More Extreme Sports: Aerial Dancing over the Corinth Canal

I missed this event last but it certainly deserves a place among my growing collection of extreme sports on the Isthmus of Corinth. Modern dancer Katerina Soldatou aerial dances over the Corinth Canal. The Greek Reporter noted that “dancer and yoga instructor Katerina Soldatou…carried out a breathtaking performance of extreme aerial dance suspended above the Corinth Canal, as part of the “Greece Has Soul” programme. The event was held in order to raise awareness of the environment and the need to respect the history of each place.” As Katerina says in her video, “Experiencing a place of great history throughout is a most fulfilling way of understanding its true value…Sometimes the time is now.”


Soldatou has continued her tour recently dangling from the Rio-Antirrio bridge.

If you’ve missed my earlier series on adventure sports at the Isthmus, check out the following:

A Coin Hoard at Lechaion is not the Real Story

Some more Corinthian clickbait hit us last week in a series of news articles about a coin hoard from Lechaion. We have heard quite a bit in the past about the Lechaion Harbor Project (LHP), a Danish and Greek operation to document the underwater remains at Lechaion since 2013. Their press releases, which come at the end of each calendar year, find their way into media outlets around the world just in time for Christmas and New Year’s Eve. We covered the work of the 2014 and 2015 seasons herehere, and here (2015), and press releases of their work in 2016 and 2017 can be found here and here.

The coin hoard, however, was found by the other Lechaion Project. Yes, that’s right, the other project. There are two separate, ongoing archaeological projects at Lechaion these days. While the Danish-Greek project has been investigating the underwater remains since 2013 and has received global coverage, the American-Greek Lechaion Harbor and Settlement Land Project (LHSLP) has been studying all the remains on land since 2014 and only begun excavation more recently. The results of their work are just beginning to circulate in archaeological conferences. It was this project that discovered the coin hoard.

Now, coins and coin hoards are always exciting to discover in an excavation, but they are not particularly mysterious, even (especially?) when discovered beneath the floors of collapsed buildings. LiveScience and Newsweek headlines suggest otherwise:   “1,500-Year-Old Coin Stash Leaves Archaeologists with Mystery”  and “RARE DISCOVERY OF 1,500-YEAR-OLD BRONZE COINS IN GREEK HARBOR PUZZLES SCIENTISTS”.  Archaeology magazine and Neos Kosmos toned down mystery and exception with more descriptive titles  “1,500-year-old bronze coins found at Greek harbour” (Neos Kosmos) and “Coin Hoard Unearthed Near Corinth’s Harbor” (Archaeology). According to these reports, the hoard includes coins from as early as the reign of Constantine century and as late as the reign of Anastasius, so it is interesting to think about the curation of coins and the longevity of circulation over nearly two centuries–and another reason for a little skepticism about dating excavation contexts from coins alone.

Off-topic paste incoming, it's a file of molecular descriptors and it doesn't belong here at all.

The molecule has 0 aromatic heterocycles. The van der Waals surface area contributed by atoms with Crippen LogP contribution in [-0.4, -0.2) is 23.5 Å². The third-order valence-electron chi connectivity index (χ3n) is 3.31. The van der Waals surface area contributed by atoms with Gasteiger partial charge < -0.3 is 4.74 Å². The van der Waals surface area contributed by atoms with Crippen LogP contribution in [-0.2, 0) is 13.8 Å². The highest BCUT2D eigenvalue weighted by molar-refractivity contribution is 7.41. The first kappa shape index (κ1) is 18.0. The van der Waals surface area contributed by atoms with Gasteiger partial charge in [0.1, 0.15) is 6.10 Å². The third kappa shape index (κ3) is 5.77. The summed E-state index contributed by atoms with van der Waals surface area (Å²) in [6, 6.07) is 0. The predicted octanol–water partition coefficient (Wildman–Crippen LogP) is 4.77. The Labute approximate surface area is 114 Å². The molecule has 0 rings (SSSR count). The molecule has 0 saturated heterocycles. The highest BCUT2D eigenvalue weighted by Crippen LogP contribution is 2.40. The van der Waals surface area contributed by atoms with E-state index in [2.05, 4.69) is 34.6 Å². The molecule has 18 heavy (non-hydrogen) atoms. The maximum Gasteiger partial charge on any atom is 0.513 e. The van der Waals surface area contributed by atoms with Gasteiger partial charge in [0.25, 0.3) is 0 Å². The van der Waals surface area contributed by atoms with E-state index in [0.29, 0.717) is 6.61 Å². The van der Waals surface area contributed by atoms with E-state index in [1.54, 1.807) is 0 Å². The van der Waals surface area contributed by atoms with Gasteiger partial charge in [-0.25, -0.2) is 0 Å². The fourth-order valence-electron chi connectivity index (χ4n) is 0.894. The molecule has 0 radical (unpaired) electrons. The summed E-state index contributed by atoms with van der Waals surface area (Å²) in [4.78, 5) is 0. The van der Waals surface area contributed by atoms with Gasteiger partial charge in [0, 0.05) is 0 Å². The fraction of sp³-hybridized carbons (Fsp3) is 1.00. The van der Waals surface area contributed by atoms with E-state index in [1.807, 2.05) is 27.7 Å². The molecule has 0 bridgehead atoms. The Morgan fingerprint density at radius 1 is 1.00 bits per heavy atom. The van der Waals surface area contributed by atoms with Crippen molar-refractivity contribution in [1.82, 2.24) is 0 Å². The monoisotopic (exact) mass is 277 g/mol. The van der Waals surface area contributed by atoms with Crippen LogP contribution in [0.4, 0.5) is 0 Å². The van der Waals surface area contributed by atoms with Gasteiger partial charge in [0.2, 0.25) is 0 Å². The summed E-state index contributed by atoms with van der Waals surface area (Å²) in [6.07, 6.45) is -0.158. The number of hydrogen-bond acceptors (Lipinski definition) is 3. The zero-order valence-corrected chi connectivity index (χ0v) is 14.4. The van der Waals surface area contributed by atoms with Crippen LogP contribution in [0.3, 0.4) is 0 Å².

But there should be some bigger and more interesting stories to come out of the work of the LHSP, especially if results are coordinated with those of the LHP. As the LiveScience article reported, based on recent talks at the annual meeting of the Archaeological Institute of America and interviews with Paul Scotton and Michael Lerardi, the hoards were found in a putative work yard, which includes slag, iron, a basin, and animal bones. The Neos Kosmos  piece reports the discovery of “two large Roman civic basilicas….Believed to have been government buildings, one dates to all the way back to the end of the 1st century, meaning they are likely from the early Roman colony founded by Julius Caesar.” The work of the LHSLP, which includes survey, excavation, remote sensing, and geophysics, could contribute eventually to outstanding debates about Lechaion and, indeed, about Corinth herself, including: the origins of the harbor and the history of the visible works; the growing importance of Lechaion during the century-long interim period following Rome’s devastation of Corinth in 146 BC; the patterns of land division documented by David Romano dating to the third quarter of the first century AD that point to planned neighborhoods; the role of the harbor and its refurbishment during the visit of the emperor Nero and the reign of Vespasian; the relationship between Corinth and Lechaion in the Roman era; the environment of the famous Lechaion basilica church, an early Christian church excavated long ago by Dimitrios Pallas; and the “abandonment” of the harbor in the Byzantine period (there is an ongoing debate, after all, among geomorphologists and geologists about whether Lechaion was destroyed by tsunami or not, but that’s another story). And I will also note that in a region characterized by archaeological fiefdoms–where individuals, institutions, and ambitions lay claim to particular buildings, sites, and classes of material–it would be a great (touching even) human story if these projects found a way to share their data and build a complementary study of the harbor over the period of a millennium.